Predators - Stranger Danger.docx

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Steven Hayle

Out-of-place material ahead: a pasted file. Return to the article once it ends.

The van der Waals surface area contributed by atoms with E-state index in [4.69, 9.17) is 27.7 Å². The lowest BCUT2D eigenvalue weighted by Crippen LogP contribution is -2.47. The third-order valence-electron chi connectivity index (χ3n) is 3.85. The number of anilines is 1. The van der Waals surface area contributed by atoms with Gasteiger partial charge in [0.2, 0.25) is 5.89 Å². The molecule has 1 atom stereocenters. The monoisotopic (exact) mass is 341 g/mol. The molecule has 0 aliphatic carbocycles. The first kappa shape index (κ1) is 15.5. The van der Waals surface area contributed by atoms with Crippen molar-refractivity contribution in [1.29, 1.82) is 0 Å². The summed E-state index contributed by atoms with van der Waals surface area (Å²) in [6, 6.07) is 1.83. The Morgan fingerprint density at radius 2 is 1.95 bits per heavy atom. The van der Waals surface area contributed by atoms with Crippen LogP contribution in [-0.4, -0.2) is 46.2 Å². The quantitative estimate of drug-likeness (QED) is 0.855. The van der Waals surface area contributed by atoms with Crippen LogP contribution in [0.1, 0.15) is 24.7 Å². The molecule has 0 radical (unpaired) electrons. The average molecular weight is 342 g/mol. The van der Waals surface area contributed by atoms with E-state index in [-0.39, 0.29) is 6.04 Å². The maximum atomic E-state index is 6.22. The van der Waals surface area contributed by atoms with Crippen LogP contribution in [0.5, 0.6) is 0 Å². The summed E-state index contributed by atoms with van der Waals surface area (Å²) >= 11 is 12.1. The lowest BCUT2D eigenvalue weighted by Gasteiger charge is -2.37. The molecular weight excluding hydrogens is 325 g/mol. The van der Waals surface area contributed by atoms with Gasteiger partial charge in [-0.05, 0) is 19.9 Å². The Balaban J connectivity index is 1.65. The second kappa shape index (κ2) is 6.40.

Predators: The Social Construction of “Stranger-Danger” -author argues that the social construction of predators as sick strangers is an ideological construct, that diverts attention from the fact that male intra-familial violence is by far the greatest threat to the safety of women + children Sexual Psychopathy Legislation -emergence of such laws from late 30s was heavily influenced by the media + psychiatric community  manipulated public opinion via sensationalizing -represented a shift from punishment to medical treatment of sex offenders -statutes fell into disuse with the growing realization that sex offenders did not suffer from any mental illness Heinous Acts Legislation -prior to 1990, Washington incarcerated all its sex offenders with the general prison population -increasing calls for more drastic solution to sex offender threat -triggers: -Gene Raymond Kane  rape + murder of woman -Earl Shriner  rape, assault, + attempted murder of 7yo boy -earlier triggers  Ted Bundy, Green River Killer Draconian Legislation -Washington State‟s Community Protection Act (1990)  “Predator Law” -mainly for coping with those who served their full term but still posed a threat -Three strategies -after committing necessary act + serving full term, the sex offender could be subject to indefinite civil commitment to a mental health facility for control/care/treatment -registration of sex offenders in communities which they lived -notification of the community that a sex offender moved in the area -predator = any person convicted/charged with sexual violence crime + suffers from mental abnormality/personality disorder which makes them likely to offend again -intra-familial sex violence not covered though  most cases sex violent predator is rapist known to victim or extra-familial child molester -issue is not the act, it is the political context within which the act occurs  under the law predators are primarily strangers (husbands can‟t be); if victim knows offender then can‟t be convicted as a predator -legislators felt that to make husbands subject to indefinite civil commitment would have had the effect of discouraging victims within families of reporting the abuse -main objections/why predator law is unconstitutional -authorizes lifetime preventive detention -doesn‟t meet constitutional requirements for involuntary civil commitment -doesn‟t require constitutionally adequate proof of dangerousness -too vague + doesn‟t specify constitutionally adequate commitment criteria The Gendered Nature of the Predator Law -skewed analysis of sexual violence against women who in reality face greater danger from men they know – counteracts feminist progress -obfuscation effect  hiding of the intended/true meaning -prevalence of wife rape is compounded by the fact that wives may be raped more than once -I argue these phenomena are best understood as part of the power relations of gender (author) -incest is striking in its capacity to be ordinary -made sense of their behaviour in terms of their family positions -men  paternal rights -girls  filial duty -displacement effect  the more concern is expressed about the threat of strangers, the less close relatives could be brought into the frame -link between intra-familial sexual violence toward women and children is that both are an expression of male power within a patriarchal system of families (patriarchal ideology) -wife/children economic dependence on male used as rationale for disqualifying large numbers of sexually violent men from being predators -media presentation of predation is best seen as an integral part of patriarchal ideology (unintentional, yet part of the problem) -law sees and treats women the way men see and treat women  institutionalizes male power -rooted in the nature of the patriarchal family and the historic rights ofa husband over his wife + children -there is an ebb and flow in the area of gender legislation -it is the argument of this article that the predator law constitutes androcentric legislation which, under the guise of protecting women and children, effectively upholds the historical separation of public and private spheres Examining the Predator Law, its Enforcement, and the Emerging Media Discourse -central question: “what ideological positions benefitted from the particular orientation of the predator law?” + “how did media support the orientation of the law?” -90% of all articles on sexual predators came from Seattle Times Newspaper Panicking About Sexually Violent Predators -moral panic  first used to refer to a societal overreaction to vandalism and the general disorderly behaviour of youth during the 60s in England -Claims-makers important in construction of folk devils (predator has become one) -serve as a form of societal control  produce overreaction on the part of authorities + some kind of crackdown ---The Initial Construction of Sexually Violent Predators: 3 themes -The Magnification of Danger -initial reporting of Shriner incident was an „atrocity tale‟, stressing physical mutilation + fail of criminal justice system -impression conveyed was there were large numbers of innocent children under threat from omnipresence of predators -mentioned groups (e.g. SAVUS) fighting the cause -aim was to seek legislative changes against offenders released but still a danger -failed entirely to contextualize these rare acts of stranger danger violence against the wider backdrop of intra-familial violence -constructed the threat posed by sexual predators to be more pervasive than it was -unspoken assumption that adult men safer  predators go for defenceless -Predicting Future Acts of Predation -moral panics assume that deviant acts/atrocities will recur -“We‟ve got to wait for him to offend when everybody knows he will again” -word „everybody‟ implies readers agree -simultaneously constructs the predator as outsider -“Absolutely no credible evidence we can predict dangerousness” (psychiatrist) -Symbolic Language and Sexually Violent Predation -most powerful imagery was of sex predator/fiend who stalked innocent children -media discovered someone that the criminal justice system could not cope with -when danger set alongside carefree childhood, predation becomes more sinister -hanging of sneakers on trees  symbol of freedom of child to roam, evokes memories of how same freedom can bring child into clutches of the predator - don‟t mention freedom/adventure always more readily available to boys -hidden implication is the presumptive safety in patriarchal home -stigma is forming through this imagery  attribute that is deeply discrediting -stigmatized person seen to be less than human ---The Rise of the Decontextualized Predator -construction of sexually violent predators disconnects predators from patriarchal culture -this process took its lead from patriarchal ideology embedded in the predator law -must now examine the way initial ideological positions were consolidated + discuss way atrocities were autopsied -Refining and Consolidating Initial Ideological Positions -intensity of stigma was continually reinforced by atrocity tale -defenceless theme repeated a lot -according to journalist, society mistakenly allows predators to be released upon completion